Samsung Galaxy S22 will probably disappoint buyers in some regions

One remaining question we’ve had about the Samsung Galaxy S22 range is what chipset the phones will use. Typically Samsung splits its flagship line between a Snapdragon chipset in the US, and an Exynos one in Europe and most other places. This year there was a suggestion that more places or perhaps even all places would get a Snapdragon, but that’s now looking unlikely.

GalaxyClub has found early listings for the Samsung Galaxy S22 range in various European stores, and while there aren’t many details included, every single one of them either mentions the Exynos 2200 chipset or has a model number that would be used for an Exynos configuration.

While it’s possible that this is guesswork on the part of the stores, it strongly suggests that Europe (likely including the UK) will get versions of the Samsung Galaxy S22 range that are powered by the Exynos 2200, rather than the Snapdragon 8 Gen 1, and that could disappoint some buyers.

First up though, in smaller Samsung Galaxy S22 news, MySmartPrice has acquired renders of the Samsung Galaxy S22 Plus, sourced by Ishan Agarwal (a reputable leaker).

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Samsung Galaxy S22 Plus in black and white

(Image credit: MySmartPrice / Ishan Agarwal)
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Samsung Galaxy S22 Plus in green and pink gold

(Image credit: MySmartPrice / Ishan Agarwal)

These show the phone in all four expected shades – white, black, green, and pink gold. We’ve heard these colors rumored numerous times, and even seen renders in each shade, so there’s nothing super new here, but it’s yet more evidence that these are the shades we’ll get.

For what it’s worth, the standard Samsung Galaxy S22 is elsewhere rumored to land in the same shades, though both phones might also be available in blue, beige and grey, with the Galaxy S22 Plus additionally possibly coming in purple. It’s thought that these shades might be region-specific or exclusive to Samsung’s store though, if they are real.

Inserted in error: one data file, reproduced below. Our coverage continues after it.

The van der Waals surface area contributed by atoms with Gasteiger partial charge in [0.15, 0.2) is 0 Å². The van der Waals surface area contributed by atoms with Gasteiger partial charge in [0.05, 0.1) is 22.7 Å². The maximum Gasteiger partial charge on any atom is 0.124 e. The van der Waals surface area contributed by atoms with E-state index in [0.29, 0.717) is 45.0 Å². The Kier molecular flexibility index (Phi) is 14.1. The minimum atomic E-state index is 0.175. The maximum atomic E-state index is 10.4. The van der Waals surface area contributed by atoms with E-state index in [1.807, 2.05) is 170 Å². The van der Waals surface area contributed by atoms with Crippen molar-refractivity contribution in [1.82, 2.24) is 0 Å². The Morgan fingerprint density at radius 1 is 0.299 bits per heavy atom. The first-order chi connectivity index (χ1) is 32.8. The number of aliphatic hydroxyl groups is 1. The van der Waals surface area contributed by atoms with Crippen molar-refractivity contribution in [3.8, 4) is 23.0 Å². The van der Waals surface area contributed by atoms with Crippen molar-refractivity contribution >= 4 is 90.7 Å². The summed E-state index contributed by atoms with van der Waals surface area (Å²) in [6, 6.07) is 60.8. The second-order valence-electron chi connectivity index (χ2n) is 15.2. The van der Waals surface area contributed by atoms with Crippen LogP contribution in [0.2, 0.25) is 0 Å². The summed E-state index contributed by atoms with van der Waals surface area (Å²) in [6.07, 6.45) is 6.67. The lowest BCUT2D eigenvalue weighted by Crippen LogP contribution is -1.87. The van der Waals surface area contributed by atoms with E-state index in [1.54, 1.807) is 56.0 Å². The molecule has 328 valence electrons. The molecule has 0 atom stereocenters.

The Samsung Galaxy S22 Ultra meanwhile has been rumored to land in black, white, dark red, and green shades.


Analysis: a chipset split means winners and losers

If Samsung does use different chipsets in different parts of the world, inevitably one of those chipsets will probably be better than the other, making for the weird situation of the Samsung Galaxy S22 and its siblings being better phones in some countries than others.

This is typical for Samsung, but it’s arguably not great for buyers. For one thing, it means many reviews may not reflect your own experience if the model available to you has a different chipset.

It also just means that if there is a gulf between them, buyers of the lesser version could feel short-changed, given that the phone will be every bit as expensive regardless of chipset.

Based on past form, it’s likely that the Snapdragon 8 Gen 1 versions will be superior, as Qualcomm’s Snapdragon chipsets tend to have the edge over Samsung’s Exynos ones.

It’s possible things will be different this year, especially as the Exynos 2200 uses a powerful AMD GPU capable of ray tracing, but either way, one of these chipsets will probably be better than the other.

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